Yes, you are right, THE toughest Blancpain tool is still the no holds barred, grenade pin-in-mouth Fifty Fathoms X Fathoms. But the X is like Arnold in full combat gear, inside the giant robotic Mech monster from Robocop. It’s an instrument, nay weapon more than a tool, and not usable in normal situations. And that is even without using the term desk diver. The Fifty Fathoms Bathyscaphe in Grade 23 Titanium, however, is pure functionality, with added lightness in its titanium armor.

The Blancpain Fifty Fathoms Bathyscaphe

Where does it fit in the Fifty Fathoms family?

I come fresh from the Oslo Watch Fair last week where I did enjoy the Blancpain stand and a long chat with Philippe Conte on the family tree of the Fifty Fathoms. What stood out to me was, except for a deliciously blue secret, a complete family. Personally, I could easily live with a rose gold Bathyscaphe as my dress watch, the cream and black limited Fifty Fathoms Barakuda as a great 40.3mm casual piece. But as a tough, no-nonsense tool watch? Meet the light yet incredibly tough ref.5000 1210 98S, a.k.a the Bathyscaphe Titanium

The Blancpain Fifty Fathoms Bathyscaphe

A tough-guy elegance

With the possibly calmest, mattest grey dial of the family it oozes a pure sense of purpose, all set in the more unusual Grade 23 titanium, with a 43mm diameter. I know, I know, I am a staunch sub-40mm advocate, but my latest acquisition was a 44mm diver’s watch. Embrace diversity, and the right size for the job. The beautifully soft vertical striations of the dial have a granite-like vibe, with anthracite polished hour markers, small but intensely legible. A brushed titanium 60-minute bezel with ceramic underlines a Leica-like vibe. It’s an understated tough elegance with an instrument feel. And like the circular red Leica logo on a camera housing, the red tip of the lollipop seconds hand stands out beautifully. Even more so on the rather serious scene of the dial.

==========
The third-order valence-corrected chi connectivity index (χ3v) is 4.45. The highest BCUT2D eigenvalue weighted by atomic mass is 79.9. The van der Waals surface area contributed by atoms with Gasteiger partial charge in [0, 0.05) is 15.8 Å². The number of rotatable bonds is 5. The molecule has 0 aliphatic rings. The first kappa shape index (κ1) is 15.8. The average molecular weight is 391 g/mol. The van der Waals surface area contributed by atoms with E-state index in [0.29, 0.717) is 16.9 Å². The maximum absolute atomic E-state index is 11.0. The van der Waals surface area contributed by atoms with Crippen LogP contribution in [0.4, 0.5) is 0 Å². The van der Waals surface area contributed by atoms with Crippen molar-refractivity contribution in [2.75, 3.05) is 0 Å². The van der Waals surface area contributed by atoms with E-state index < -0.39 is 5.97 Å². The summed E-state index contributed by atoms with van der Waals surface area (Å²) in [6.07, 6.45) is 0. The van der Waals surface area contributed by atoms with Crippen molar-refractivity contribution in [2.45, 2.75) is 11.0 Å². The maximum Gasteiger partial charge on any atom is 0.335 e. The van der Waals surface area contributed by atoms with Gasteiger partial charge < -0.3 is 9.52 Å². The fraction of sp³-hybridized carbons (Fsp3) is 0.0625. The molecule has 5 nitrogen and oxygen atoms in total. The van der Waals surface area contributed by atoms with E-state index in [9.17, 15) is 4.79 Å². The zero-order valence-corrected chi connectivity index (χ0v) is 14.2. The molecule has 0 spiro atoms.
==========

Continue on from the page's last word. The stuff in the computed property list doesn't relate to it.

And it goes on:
The Blancpain Fifty Fathoms Bathyscaphe

A legible dial too pretty for its own good

But despite the rather unemotional monochrome of its grayness, The panache of the familiar Bathyscaphe design shines through. The swooping script of the Fifty Fathoms logo at 12 is perfectly juxtaposed to the industrial yet soft surface striations, and those baton hands are still a picture of the proportionate design. Even the big brute of a crown can’t hide the fact that the dial details are almost too pretty for a tool watch. But nothing underlines a style more than a slight contrast in the details, and that is exactly what the Bathyscaphe does so well here. 

Angular cool on a new bracelet

The sharp angularity of the case only emphasizes the feeling of solidity. The weaponized lugs are one of my favorite details, and what about those sharp, brushed dynamic bevels? Grade 23 titanium is a serious material to machine and serves as a reminder of Blancpain’s manufacturing strength. And while we are used to seeing the Bathyscaphe series on comfortable sailcloth and NATO straps, this is the first time we see the Fifty Fathoms bracelet, in titanium, on a Bathyscaphe. 

The Blancpain Fifty Fathoms Bathyscaphe

The heart of the matter

The Caliber 1315 has a whopping 120-hour power reserve. That’s five days from triple spring barrels, impressive for a 13.45mm, and it is packed with intrinsic detail. Radially brushed, the well-known 1315 emphasizes functionality and durability. Its accuracy is underlined by a silicon balance spring ensuring the threat of magnetic fields is obsolete. So, to conclude with what is a perfectly solid heart in the Caliber 1315, what do I think? To me, this new The Fifty Fathoms Bathyscaphe in titanium is the missing link, the piece of a family puzzle. And it is the softly spoken tough tool that makes me love it for its single-colored charm. At CHF 13,200 it sits high up in the price range for a 300m diver’s tool, but it might be well worth it.  

What is your favorite offering in the Fifty Fathoms family? Let us know in the comments below. Hell, you might even use yours for diving, putting my desk diving exploits to shame (not a difficult task).

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